In this paper, we have used intramammary antibiotic sales data to estimate both DCT coverage and the incidence of clinical mastitis in Ireland during 2010. Although no alternative data are currently available, these estimates must be interpreted with caution. Each is underpinned by both estimates (of lactating cow numbers, of total sales) and assumptions. For this reason, we have conducted a sensitivity analysis with each calculation, highlighting the impact of changes in these assumptions on DCT coverage and clinical mastitis incidence. We estimate that the GfK Kynetec sales data represents approximately 85% of total sales, guided by those closely involved in this industry. Manufacturers generally recommend 3 tubes per treatment regime, however, Blowey and Edmondson [22] suggest the average usage in the UK is closer to 4-5 tubes per cow. In Ireland, some farmers may use fewer tubes per treatment regime, to minimise treatment costs. In our calculations, we consider a range in the number of tubes per treatment regime. No account was taken of repeat cases as such data were not available, which will lead to some inflation of estimates of clinical case incidence. In prospective studies, repeat cases (defined as one that recurs in the same quarter more than one week after the last day of treatment [23]) can be avoided by discarding any cows with a case of clinical mastitis in the previous four weeks [24].

Based on the data presented (Table 8), blanket DCT is common practice throughout Ireland, with estimated coverage of 92.7%. Blanket DCT is generally recommended as part of a comprehensive on-farm mastitis control plan, except on farms where mastitis is under very good control (comprehensive individual milk recording, clear microbiological picture, few cows with peak SCC over 250,000 cells/ml etc.), with a low prevalence of infected cows at drying off, and a low rate of new intra-mammary infections in the dry period.

The study results reflect a relatively high incidence of clinical mastitis in Ireland (54.0 clinical cases per 100 cow-years at risk) using methods recommended by the International Dairy Federation [21]. This estimate is very dependent on the assumptions used, as outlined in Table 8. Further, we assume that tubes were restricted to clinical cases. The incidence of clinical mastitis in dairy cattle varies widely, due to differences in a range of factors including climate, level of production and management [24]. In the UK, a mean incidence rate of clinical mastitis of between 47 and 71 cases per 100 cows per year was identified [24], which is higher than reported previously [25]. In the Netherlands, Miltenburg et al. [26] calculated an incidence rate of 12.7 quarter cases per 100 cows per year (repeat cases considered new if > 14 days apart). In Australia, professional input is recommended within the Countdown Downunder programme when clinical cases exceeds 5 per 100 cows during the first month of lactation or 2 per 100 cows in each month subsequently (a maximum of 23 cases per 100 cows per year, assuming a 10 month lactation) [27].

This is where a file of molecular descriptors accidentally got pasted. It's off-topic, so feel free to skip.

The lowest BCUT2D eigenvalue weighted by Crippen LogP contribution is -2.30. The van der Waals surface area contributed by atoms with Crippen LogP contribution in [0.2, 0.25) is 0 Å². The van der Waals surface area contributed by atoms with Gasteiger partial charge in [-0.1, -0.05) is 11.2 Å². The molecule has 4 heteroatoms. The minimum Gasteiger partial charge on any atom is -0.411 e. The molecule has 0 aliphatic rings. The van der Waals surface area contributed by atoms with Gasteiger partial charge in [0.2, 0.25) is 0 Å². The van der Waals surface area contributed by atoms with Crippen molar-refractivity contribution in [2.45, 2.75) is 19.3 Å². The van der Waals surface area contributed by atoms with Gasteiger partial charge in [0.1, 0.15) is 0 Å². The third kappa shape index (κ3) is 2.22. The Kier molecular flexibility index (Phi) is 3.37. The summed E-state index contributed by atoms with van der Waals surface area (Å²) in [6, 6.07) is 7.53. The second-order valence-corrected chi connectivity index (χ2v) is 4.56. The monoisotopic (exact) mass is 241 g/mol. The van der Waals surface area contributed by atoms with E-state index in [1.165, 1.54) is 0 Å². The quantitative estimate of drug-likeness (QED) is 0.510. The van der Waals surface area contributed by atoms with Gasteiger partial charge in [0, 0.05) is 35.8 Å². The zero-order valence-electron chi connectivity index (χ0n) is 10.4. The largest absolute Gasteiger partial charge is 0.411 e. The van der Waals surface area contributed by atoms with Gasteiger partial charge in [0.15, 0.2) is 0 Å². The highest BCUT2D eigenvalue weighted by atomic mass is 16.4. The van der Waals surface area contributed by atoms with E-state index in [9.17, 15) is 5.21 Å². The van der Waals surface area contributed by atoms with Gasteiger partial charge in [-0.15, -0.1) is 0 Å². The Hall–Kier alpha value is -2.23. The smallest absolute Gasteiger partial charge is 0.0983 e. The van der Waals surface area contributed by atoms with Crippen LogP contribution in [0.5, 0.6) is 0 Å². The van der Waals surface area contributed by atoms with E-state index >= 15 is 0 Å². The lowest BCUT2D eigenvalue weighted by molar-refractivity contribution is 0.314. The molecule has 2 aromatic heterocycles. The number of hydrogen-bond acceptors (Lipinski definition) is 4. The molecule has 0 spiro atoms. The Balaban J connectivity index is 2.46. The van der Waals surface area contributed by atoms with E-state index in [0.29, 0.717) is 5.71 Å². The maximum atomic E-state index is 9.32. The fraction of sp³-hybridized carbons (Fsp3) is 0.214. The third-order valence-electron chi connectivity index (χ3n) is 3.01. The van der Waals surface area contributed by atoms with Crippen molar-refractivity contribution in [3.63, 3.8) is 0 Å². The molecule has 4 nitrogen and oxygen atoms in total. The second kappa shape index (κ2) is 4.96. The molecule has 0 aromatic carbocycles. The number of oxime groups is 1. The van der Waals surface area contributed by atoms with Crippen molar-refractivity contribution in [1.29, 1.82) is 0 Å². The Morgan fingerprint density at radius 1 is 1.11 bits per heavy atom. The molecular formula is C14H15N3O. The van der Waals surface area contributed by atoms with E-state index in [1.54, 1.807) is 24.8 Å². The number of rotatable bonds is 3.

There is widespread concern about the use of unnecessary and excessive use of antibiotics in farm animals [28], with significant implications for human health, particularly in terms of antibiotic resistance [29]. There is particular concern with the non-therapeutic use of antibiotics, primarily in the form of feed additives, particularly during poultry and pig production [29]. The impact of antibiotic use in dairy cows was recently reviewed [30]. Based on this review, there is currently no evidence of 'widespread, emerging resistance among mastitis pathogens to antibacterial drugs'. However, 'the use of antibiotics in food-producing animals does contribute to increased antimicrobial resistance', highlighting the need for 'prudent use of antibiotics in the dairy industry'.

In this paper, we infer characteristics of on-farm intramammary antibiotic usage based on sales data collated by GfK Kynetec. In most countries, including Ireland, data on antibiotic usage is generally not available [31]. Several published reports of on-farm intramammary antibiotic usage are available, for example from Switzerland [32] and the USA [33, 34], however, these have relied on farm surveys. In a recent review [31], it was recommended that national monitoring programmes be established of antimicrobial usage in food animals, using data from a range of sources including sales data, with these data being reported annually, including the total amounts of each compound and kilograms of each active ingredient. Similar suggestions were made in a recent communication from the European Commission on antimicrobial resistance, with key recommendations including:

  • Strengthening the regulatory framework on veterinary medicines, seeking prudent use of antimicrobials in veterinary medicine (action no. 2);

  • Introducing the new EU Animal Health Law, which will focus on prevention of diseases, reducing the use of antibiotics and replacing current Animal Health provisions based on disease control (action no. 5); and

  • Strengthening surveillance systems on antimicrobial resistance and antimicrobial consumption in animal medicine, including promotion and extension of the European Surveillance of Veterinary Antimicrobial Consumption (ESVAC). to obtain harmonized data on the usage per animal species and production categories (action no. 10)[35].